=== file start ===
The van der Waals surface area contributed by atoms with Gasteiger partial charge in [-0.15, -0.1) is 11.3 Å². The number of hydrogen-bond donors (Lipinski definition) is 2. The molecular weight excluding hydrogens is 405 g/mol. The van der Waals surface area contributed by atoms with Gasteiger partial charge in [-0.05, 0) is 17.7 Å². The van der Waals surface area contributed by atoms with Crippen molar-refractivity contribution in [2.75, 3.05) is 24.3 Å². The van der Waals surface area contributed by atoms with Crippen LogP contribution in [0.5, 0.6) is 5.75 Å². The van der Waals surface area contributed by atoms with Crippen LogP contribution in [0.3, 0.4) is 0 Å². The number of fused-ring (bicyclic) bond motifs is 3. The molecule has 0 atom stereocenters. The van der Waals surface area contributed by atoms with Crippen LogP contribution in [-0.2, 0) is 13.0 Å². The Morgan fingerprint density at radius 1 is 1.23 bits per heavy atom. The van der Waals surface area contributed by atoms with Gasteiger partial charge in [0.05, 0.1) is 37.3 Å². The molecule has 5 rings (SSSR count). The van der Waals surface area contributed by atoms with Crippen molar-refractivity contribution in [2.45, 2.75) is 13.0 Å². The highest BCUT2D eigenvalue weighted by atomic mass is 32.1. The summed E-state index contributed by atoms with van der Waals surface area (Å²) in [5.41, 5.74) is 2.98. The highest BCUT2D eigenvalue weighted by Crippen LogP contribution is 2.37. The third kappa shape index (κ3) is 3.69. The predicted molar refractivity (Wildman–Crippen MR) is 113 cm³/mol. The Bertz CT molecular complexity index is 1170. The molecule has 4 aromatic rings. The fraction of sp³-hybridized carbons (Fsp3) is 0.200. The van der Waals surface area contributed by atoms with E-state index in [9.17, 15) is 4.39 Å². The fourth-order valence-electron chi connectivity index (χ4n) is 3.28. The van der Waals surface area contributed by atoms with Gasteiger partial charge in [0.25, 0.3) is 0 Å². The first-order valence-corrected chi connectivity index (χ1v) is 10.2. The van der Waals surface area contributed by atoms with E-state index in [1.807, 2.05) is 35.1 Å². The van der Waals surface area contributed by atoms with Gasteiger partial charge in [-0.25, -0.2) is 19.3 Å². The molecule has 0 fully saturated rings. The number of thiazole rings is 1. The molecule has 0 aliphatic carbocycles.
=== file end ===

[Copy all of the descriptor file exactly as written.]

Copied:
The van der Waals surface area contributed by atoms with Gasteiger partial charge in [-0.15, -0.1) is 11.3 Å². The number of hydrogen-bond donors (Lipinski definition) is 2. The molecular weight excluding hydrogens is 405 g/mol. The van der Waals surface area contributed by atoms with Gasteiger partial charge in [-0.05, 0) is 17.7 Å². The van der Waals surface area contributed by atoms with Crippen molar-refractivity contribution in [2.75, 3.05) is 24.3 Å². The van der Waals surface area contributed by atoms with Crippen LogP contribution in [0.5, 0.6) is 5.75 Å². The van der Waals surface area contributed by atoms with Crippen LogP contribution in [0.3, 0.4) is 0 Å². The number of fused-ring (bicyclic) bond motifs is 3. The molecule has 0 atom stereocenters. The van der Waals surface area contributed by atoms with Crippen LogP contribution in [-0.2, 0) is 13.0 Å². The Morgan fingerprint density at radius 1 is 1.23 bits per heavy atom. The van der Waals surface area contributed by atoms with Gasteiger partial charge in [0.05, 0.1) is 37.3 Å². The molecule has 5 rings (SSSR count). The van der Waals surface area contributed by atoms with Crippen molar-refractivity contribution in [2.45, 2.75) is 13.0 Å². The highest BCUT2D eigenvalue weighted by atomic mass is 32.1. The summed E-state index contributed by atoms with van der Waals surface area (Å²) in [5.41, 5.74) is 2.98. The highest BCUT2D eigenvalue weighted by Crippen LogP contribution is 2.37. The third kappa shape index (κ3) is 3.69. The predicted molar refractivity (Wildman–Crippen MR) is 113 cm³/mol. The Bertz CT molecular complexity index is 1170. The molecule has 4 aromatic rings. The fraction of sp³-hybridized carbons (Fsp3) is 0.200. The van der Waals surface area contributed by atoms with E-state index in [9.17, 15) is 4.39 Å². The fourth-order valence-electron chi connectivity index (χ4n) is 3.28. The van der Waals surface area contributed by atoms with Gasteiger partial charge in [0.25, 0.3) is 0 Å². The first-order valence-corrected chi connectivity index (χ1v) is 10.2. The van der Waals surface area contributed by atoms with E-state index in [1.807, 2.05) is 35.1 Å². The van der Waals surface area contributed by atoms with Gasteiger partial charge in [-0.25, -0.2) is 19.3 Å². The molecule has 0 fully saturated rings. The number of thiazole rings is 1. The molecule has 0 aliphatic carbocycles.